The Earl of KINNOULL

My noble friend Lord Barnby was kind enough to warn me he was going to raise this matter. I tried to obtain the best advice I could. I am advised—as the noble Lord suspected I would have to say—that this is outside the scope of the Bill. It would come more profitably under the Land Compensation Acts rather than this little Bill. Nevertheless, I am most grateful to the noble Lord, who I know has an interest in a lordship and has great experience in this subject. I am grateful for his intervention and his support of the Bill.

On Question, Amendment agreed to.

On Question, Whether Clause 2, as amended, shall stand part of the Bill?

3.32 p.m.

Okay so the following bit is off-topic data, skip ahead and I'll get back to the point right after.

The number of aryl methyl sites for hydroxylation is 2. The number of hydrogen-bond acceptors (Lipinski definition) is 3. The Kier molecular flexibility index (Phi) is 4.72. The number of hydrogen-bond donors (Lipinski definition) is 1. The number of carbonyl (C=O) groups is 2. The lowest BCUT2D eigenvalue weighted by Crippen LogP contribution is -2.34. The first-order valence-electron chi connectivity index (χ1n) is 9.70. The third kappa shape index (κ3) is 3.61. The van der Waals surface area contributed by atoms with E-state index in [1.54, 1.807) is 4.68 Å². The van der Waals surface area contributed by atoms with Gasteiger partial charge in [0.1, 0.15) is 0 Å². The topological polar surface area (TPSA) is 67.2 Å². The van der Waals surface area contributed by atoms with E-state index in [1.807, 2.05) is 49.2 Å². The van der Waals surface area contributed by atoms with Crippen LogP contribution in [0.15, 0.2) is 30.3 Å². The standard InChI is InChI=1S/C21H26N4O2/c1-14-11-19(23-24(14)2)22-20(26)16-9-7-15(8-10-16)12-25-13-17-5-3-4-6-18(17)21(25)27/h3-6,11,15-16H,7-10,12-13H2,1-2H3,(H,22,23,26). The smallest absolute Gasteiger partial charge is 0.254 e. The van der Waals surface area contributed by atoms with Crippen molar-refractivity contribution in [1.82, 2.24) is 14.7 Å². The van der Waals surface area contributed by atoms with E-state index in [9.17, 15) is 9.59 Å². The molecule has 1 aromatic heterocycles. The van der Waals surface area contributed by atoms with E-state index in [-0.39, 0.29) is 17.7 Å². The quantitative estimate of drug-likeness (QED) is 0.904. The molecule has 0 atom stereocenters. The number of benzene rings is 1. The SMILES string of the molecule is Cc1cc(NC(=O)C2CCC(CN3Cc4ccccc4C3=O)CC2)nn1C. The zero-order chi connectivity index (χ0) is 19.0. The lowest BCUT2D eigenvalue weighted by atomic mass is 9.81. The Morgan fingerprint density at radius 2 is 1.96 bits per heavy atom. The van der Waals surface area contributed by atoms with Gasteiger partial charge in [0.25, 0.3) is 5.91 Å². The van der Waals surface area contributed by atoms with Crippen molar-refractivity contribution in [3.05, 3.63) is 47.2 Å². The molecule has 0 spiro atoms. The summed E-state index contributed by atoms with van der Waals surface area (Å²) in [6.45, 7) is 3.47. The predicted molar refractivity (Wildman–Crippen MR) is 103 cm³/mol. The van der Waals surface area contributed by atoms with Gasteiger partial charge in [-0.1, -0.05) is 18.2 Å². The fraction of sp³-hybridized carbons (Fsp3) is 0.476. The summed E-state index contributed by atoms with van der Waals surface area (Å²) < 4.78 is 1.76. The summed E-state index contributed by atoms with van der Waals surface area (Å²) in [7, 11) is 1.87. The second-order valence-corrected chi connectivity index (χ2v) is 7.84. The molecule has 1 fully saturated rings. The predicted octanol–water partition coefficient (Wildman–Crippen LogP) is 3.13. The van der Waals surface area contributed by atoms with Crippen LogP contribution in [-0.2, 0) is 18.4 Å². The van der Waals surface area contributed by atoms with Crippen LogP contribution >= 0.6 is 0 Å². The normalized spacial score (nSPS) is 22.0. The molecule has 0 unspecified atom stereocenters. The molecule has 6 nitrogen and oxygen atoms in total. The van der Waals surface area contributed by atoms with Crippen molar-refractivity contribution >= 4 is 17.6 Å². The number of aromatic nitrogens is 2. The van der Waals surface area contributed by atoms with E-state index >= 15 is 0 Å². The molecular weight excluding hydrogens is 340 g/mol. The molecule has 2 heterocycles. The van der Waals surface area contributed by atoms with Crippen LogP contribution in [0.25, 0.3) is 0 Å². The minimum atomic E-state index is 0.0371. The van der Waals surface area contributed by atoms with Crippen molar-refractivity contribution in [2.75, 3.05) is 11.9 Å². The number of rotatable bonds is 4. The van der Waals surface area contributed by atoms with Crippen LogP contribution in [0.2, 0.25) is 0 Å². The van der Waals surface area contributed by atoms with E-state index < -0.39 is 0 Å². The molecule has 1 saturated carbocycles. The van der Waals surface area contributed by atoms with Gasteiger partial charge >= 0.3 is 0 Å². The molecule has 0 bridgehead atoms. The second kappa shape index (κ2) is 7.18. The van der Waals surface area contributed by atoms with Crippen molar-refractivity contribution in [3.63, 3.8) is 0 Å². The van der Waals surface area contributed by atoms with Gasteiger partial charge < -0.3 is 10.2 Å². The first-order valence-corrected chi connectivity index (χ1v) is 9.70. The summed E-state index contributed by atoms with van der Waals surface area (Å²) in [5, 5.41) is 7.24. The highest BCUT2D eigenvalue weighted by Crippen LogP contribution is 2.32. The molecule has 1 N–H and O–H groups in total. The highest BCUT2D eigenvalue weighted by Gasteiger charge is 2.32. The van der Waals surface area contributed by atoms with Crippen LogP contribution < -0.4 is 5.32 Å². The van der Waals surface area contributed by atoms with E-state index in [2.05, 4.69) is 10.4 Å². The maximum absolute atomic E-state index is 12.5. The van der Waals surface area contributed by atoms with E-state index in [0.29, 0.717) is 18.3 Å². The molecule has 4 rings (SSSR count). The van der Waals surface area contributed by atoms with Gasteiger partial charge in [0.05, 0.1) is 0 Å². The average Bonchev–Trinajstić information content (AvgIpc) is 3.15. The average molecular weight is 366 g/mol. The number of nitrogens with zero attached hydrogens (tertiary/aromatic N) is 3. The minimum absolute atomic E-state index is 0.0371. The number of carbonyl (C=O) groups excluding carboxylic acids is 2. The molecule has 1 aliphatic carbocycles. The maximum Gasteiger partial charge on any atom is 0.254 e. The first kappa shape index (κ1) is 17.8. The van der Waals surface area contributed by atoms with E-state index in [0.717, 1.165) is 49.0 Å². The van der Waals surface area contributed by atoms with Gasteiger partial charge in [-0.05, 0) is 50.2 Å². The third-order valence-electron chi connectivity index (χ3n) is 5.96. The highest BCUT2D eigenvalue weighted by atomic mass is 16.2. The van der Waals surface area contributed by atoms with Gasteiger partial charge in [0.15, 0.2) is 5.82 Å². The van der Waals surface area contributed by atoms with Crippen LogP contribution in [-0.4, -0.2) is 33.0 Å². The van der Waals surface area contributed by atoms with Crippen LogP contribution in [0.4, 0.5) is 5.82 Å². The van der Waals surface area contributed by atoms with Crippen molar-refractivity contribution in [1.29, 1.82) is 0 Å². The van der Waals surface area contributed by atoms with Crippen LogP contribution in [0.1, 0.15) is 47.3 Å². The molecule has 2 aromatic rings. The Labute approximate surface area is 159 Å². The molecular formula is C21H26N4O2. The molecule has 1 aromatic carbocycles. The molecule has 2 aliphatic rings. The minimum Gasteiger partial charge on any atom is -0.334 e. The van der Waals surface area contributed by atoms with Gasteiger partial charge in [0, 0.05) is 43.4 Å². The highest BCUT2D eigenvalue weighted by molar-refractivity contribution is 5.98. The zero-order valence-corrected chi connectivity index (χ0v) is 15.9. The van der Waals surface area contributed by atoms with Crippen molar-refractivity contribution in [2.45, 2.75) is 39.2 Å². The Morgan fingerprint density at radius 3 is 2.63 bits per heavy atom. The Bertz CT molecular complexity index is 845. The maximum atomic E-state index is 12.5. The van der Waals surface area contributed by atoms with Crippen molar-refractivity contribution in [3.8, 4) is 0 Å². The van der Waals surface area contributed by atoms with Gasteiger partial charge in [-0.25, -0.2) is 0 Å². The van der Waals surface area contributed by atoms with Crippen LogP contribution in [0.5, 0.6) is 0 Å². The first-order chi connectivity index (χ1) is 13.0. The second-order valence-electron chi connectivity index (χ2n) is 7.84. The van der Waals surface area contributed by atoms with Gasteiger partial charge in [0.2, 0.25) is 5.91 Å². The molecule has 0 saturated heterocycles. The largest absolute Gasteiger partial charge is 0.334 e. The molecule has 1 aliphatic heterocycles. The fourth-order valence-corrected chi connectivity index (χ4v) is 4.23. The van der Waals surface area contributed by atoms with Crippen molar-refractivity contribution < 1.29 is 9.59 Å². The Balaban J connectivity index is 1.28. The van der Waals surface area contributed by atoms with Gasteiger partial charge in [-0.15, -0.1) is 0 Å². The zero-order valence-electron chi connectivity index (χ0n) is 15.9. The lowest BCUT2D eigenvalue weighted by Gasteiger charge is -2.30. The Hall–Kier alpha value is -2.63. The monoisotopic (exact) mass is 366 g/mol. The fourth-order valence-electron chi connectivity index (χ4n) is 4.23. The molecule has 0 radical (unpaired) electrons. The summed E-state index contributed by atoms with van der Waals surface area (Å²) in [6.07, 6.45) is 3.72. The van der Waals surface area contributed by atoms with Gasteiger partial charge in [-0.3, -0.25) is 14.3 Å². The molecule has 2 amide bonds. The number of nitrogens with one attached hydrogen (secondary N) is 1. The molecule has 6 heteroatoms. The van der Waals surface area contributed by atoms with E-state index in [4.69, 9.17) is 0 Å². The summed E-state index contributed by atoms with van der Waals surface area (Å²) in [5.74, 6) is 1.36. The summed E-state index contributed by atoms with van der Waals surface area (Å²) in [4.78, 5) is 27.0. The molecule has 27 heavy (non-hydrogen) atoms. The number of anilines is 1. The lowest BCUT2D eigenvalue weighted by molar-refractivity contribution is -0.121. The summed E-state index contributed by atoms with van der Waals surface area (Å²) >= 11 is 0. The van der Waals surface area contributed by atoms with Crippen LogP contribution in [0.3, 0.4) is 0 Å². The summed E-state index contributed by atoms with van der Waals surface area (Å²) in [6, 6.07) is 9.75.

My Lords, I agree with my noble friend Lord Kinnoull—and my noble friend Lord Clitheroe would, too, if he were here—that the first four Amendments meet a large number of the points that we made on Second Reading about mineral rights, shooting rights, and such like. But there are two further points on which I should be glad to have my noble friend's reassurance, preferably now; but, if not now, perhaps between now and the next stage. First, would he confirm that the sole object of the definition contained in Clause 2(a) is to prevent unseemly transactions in titles which are empty, as it were, by such means as raffles, and so on? That seems to me to be the residual reason for including this point, but I should like my noble friend to confirm that.